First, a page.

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2009 MLB American League East Notebook


Toronto ace Roy Halladay has won twice as many games in his career (134) as he has lost (67).

He’s won a Cy Young Award back in 2003. Halladay also has three times more career strikeouts (1,313) than walks (423) and pretty much been the most dominating right-hander in baseball in the last four or five years.

And yet he has more problems with the Texas Rangers than anybody else. When the Rangers knocked off Halladay, 5-4, on April 21, in Rogers Stadium, it dropped his career record against them to 7-7. In 20 starts, he has a 5.36 ERA against them, by far the highest against any AL opponent.

In his most recent start, he surrendered two-run home runs to Nelson Cruz and Ian Kinsler.

This is just one of those oddities in baseball that would not make sense. You could probably see it if Halladay had problems against the Yankees or Red Sox.

But the Rangers?

It’s a case where matchups can be a problem. In his only start against them in 2008 – a loss – the Rangers touched him up for four runs and 11 hits in nine innings. And don’t forget his 2005 season was cut short when he took a line drive off his shin in Arlington. The line drive broke the leg.


While there is presumed panic about the new Yankee Stadium serving as a home run haven – 26 in the first six games is the most in the first six games of any new ballpark – there is this little factoid that many experts could be overlooking.

The Yankees pitching staff just isn’t very good right now.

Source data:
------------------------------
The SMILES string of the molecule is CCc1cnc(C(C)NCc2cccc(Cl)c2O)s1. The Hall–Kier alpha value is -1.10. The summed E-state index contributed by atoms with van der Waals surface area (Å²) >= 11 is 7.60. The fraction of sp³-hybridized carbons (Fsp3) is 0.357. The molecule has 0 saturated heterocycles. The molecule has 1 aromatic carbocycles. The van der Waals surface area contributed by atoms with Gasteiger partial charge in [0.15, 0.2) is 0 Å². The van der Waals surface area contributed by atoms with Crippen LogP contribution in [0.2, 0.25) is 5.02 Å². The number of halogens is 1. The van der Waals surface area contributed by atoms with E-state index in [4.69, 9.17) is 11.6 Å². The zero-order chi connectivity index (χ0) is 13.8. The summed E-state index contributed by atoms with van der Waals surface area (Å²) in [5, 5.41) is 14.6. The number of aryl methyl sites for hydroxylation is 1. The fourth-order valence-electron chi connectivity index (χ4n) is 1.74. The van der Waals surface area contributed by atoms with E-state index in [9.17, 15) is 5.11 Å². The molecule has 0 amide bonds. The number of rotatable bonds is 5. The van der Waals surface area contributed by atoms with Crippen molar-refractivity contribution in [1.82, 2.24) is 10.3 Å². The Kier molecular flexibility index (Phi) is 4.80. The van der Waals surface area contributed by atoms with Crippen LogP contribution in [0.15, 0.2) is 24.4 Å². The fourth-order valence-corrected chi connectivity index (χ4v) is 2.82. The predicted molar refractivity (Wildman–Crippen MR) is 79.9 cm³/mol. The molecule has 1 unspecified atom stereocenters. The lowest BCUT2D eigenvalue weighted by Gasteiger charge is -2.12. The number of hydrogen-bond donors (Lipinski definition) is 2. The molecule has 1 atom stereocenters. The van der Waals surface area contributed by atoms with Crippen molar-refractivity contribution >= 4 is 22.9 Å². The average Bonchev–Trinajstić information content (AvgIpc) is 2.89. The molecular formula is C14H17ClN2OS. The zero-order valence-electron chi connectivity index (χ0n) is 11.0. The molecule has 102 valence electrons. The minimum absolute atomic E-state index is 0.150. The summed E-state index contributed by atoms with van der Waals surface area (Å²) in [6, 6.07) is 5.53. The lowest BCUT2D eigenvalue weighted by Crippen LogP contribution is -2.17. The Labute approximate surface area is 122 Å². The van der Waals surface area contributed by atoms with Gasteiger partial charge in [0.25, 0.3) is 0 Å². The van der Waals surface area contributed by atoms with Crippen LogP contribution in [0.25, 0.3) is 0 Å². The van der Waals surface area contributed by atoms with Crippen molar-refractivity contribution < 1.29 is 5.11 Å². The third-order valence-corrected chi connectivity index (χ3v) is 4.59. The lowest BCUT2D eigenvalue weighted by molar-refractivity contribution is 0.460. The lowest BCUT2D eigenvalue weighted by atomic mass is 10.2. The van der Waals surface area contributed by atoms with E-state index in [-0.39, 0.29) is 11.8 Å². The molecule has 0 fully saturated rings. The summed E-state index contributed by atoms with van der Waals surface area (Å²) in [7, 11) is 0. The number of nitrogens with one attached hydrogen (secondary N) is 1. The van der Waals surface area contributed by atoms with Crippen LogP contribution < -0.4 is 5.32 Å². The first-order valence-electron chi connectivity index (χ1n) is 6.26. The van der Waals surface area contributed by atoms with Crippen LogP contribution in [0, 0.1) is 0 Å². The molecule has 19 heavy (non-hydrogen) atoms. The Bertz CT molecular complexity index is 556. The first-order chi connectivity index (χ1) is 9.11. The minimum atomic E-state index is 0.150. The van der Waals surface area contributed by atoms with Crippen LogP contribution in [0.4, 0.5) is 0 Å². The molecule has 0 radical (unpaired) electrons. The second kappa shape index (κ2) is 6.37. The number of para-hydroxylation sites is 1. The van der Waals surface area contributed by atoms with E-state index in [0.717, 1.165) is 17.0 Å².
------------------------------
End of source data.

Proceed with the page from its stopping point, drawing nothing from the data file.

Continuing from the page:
New York’s team ERA of 6.27 is running 13 th in the American League. The 54 walks are in the middle of the league rankings and teams are batting .285 against them. But there have been problems on the road. Yankee pitchers have surrendered 10, 7 and 15 runs.

And right-hander Chien-Ming Wang (34.50 ERA) will be skipped for Friday’s start at Boston because of his early season collapse.

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The Rays are probably haggling over when exactly will be the right time to recall left-hander David Price.

The 2007 No. 1 overall pick from Vanderbilt made 10 appearances between the end of the 2008 regular season and the playoffs and was pretty impressive. He had no decisions but carried a 1.93 ERA with 12 strikeouts.

Price is still in Triple A Durham and is 1-1 with a 2.63 ERA through his first three starts. But something needs to energize the Rays who are running last in the division.


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It’s pretty much classically bad pitching from the Orioles who watched a 6-2 start slide to 7-8.

In this stretch where the Orioles had lost six of seven, the pitching staff had allowed 41 runs. For the season, the Baltimore pitching staff has yielded 25 home runs in 122 innings. That’s one in less than every five innings.


The watch on David Ortiz has become more and more intense. Last year, excuses were made for him because he battled through a wrist injury and didn’t have Manny Ramirez with him through the course of the season. He hit only 23 home runs and added 89 RBIs.

But things are noticeable this year. Scouts have noted that Ortiz is cheating on his swing to catch up to average fastballs. Big Papi has also been quietly criticized because he doesn’t work as hard as he should to keep himself in shape.

Ortiz raised his average to .220 but was still homerless as of April 22. He had eight RBIs but clearly can be pitched to.



By Kevin Lonnquist
MLBcenter.com Staff Writer

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